So what might happen if the SEC doesn't propose rules requiring disclosure of political contributions?
Efforts are afoot in Congress to provide a legislative solution. Congressman Van Hollen recently reintroduced the DISCLOSE 2012 Act. This is legislation that would impose a variety of disclosure requirements on corporations in connection with campaign contributions.
Most of the proposed legislation deals with mandatory reports to the Federal Election Commission. Tucked away inside, however, is a proposed amendment to the Federal Election Campaign Act that would add a mandatory disclosure requirement aimed at shareholders. While the provision also applies to non-profits and their donors, the title of the proposed section identifies its primary intent: "Shareholders' Right to Know."
The provision applies to a "covered organization which submits regular, periodic reports to its shareholders, members, or donors on its finances or activities". Because a covered organization includes a corporation, this language would presumably apply to any public company that distributes proxy materials to shareholders.
The language, however, could be much broader and apply to non-public companies that routinely distribute financial materials to shareholders. Companies may do so because of state law requirements (perhaps to conform with the duty of complete honesty), contractual obligations, and on a voluntary basis in order to keep shareholders informed.
The proposed legislation provides that the information distributed to shareholders must include "in a clear and conspicuous manner, the information included in the statements filed by the organization under section 324 with respect to the campaign-related disbursements made by the organization during the period covered by the report." The proposed requirement also mandates that companies maintaining a web site include a link to the disclosure at the FEC web site. The link must go up within 24 hours of posting at the FEC site and remain in place at least one year from the date of the relevant election.
The provision requires disclosure to shareholders. Yet the agency with more than 70 years of experience crafting shareholder disclosure -- the SEC -- is nowhere mentioned in the legislation. To the extent there is a need for implementing regulations, therefore, the task presumably falls to the FEC. An agency with no experience in shareholder disclosure owuld become primarily responsible for shareholder disclosure.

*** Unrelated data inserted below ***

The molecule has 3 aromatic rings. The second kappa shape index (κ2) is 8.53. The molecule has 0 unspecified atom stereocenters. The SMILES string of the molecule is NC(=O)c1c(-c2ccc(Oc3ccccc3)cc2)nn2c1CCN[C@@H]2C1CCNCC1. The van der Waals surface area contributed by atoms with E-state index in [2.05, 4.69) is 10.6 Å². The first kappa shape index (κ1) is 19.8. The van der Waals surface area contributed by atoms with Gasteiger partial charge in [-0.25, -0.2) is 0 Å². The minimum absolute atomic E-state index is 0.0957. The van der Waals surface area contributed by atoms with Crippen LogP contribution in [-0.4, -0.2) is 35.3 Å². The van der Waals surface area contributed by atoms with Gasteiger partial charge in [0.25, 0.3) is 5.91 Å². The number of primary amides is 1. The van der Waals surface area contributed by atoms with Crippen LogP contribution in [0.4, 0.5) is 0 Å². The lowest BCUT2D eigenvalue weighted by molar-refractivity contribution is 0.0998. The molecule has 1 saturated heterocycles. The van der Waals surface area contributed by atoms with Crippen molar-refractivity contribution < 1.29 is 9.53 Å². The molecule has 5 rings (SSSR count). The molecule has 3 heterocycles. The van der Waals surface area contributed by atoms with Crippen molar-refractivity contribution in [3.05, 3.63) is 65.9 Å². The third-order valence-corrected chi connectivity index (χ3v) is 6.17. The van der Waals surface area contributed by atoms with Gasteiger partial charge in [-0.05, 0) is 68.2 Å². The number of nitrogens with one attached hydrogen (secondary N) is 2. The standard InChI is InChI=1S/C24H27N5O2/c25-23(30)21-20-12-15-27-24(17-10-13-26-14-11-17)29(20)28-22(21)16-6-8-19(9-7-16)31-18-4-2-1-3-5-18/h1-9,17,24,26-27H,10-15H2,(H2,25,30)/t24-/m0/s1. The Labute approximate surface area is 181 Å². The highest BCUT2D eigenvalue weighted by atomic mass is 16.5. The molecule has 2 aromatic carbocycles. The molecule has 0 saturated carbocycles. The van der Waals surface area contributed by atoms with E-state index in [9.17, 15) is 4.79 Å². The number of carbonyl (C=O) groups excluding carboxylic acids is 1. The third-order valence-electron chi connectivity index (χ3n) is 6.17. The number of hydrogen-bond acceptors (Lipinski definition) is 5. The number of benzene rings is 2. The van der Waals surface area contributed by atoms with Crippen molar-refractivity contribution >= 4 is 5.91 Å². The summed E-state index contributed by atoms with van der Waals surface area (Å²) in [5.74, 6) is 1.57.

The approach also opens the door for conflicting regulation. Nothing in the legislation changes the SEC's general authority to regulate the content of a proxy statement. Thus, whatever disclosure the FEC imposes, the SEC could add to it. Moreover, even if the SEC did not impose additional requirements, the antifraud provisions would still be available for actions against companies in the event of incomplete disclosure. Thus, the SEC (and private parties) could bring actions against companies conforming to the FEC disclosure requirements where the disclosure was viewed as materially incomplete.
In short, companies confront the risk of disclosure regulation by a second agency not necessarily equipped for the task. They confront the risk of conflicting regulatory regimes. And the SEC confronts the possibility that the proxy disclosure requirements will need to be shared with another agency.
None of this sounds particularly appealing. Can this be headed off? Presumably if the SEC acts, there will either be less reason (or no reason) for legislation designed to regulate disclosure to shareholders. Moreover, the requirements will be ensconced in regulations rather than statutes, providing greater flexibility in crafting the standards. Finally, it will leave corporate disclosure where it belongs, with the SEC.
Of course, the concern over congressional intervention is only as serious as the likelihood the legislation will be adopted. It has 117 co-sponsors. Nevertheless, Congress is very divided these days and likely to remain without a consensus on this issue, at least through the November elections. But after that, all bets are off. Pressure for reform will likely continue to build. Moreover, serious abuse or scandal may cause Congress to act with unscheduled alacrity. Recall that Sarbanes Oxley was moribund until the collapse of Worldcom. Campaign finance disclosure could easily undergo a similar reincarnation.
The Commission needs to take control of this issue and not cede away such an important disclosure issue to another agency. For that to occur, the Commission will need to move forward with rulemaking in this area.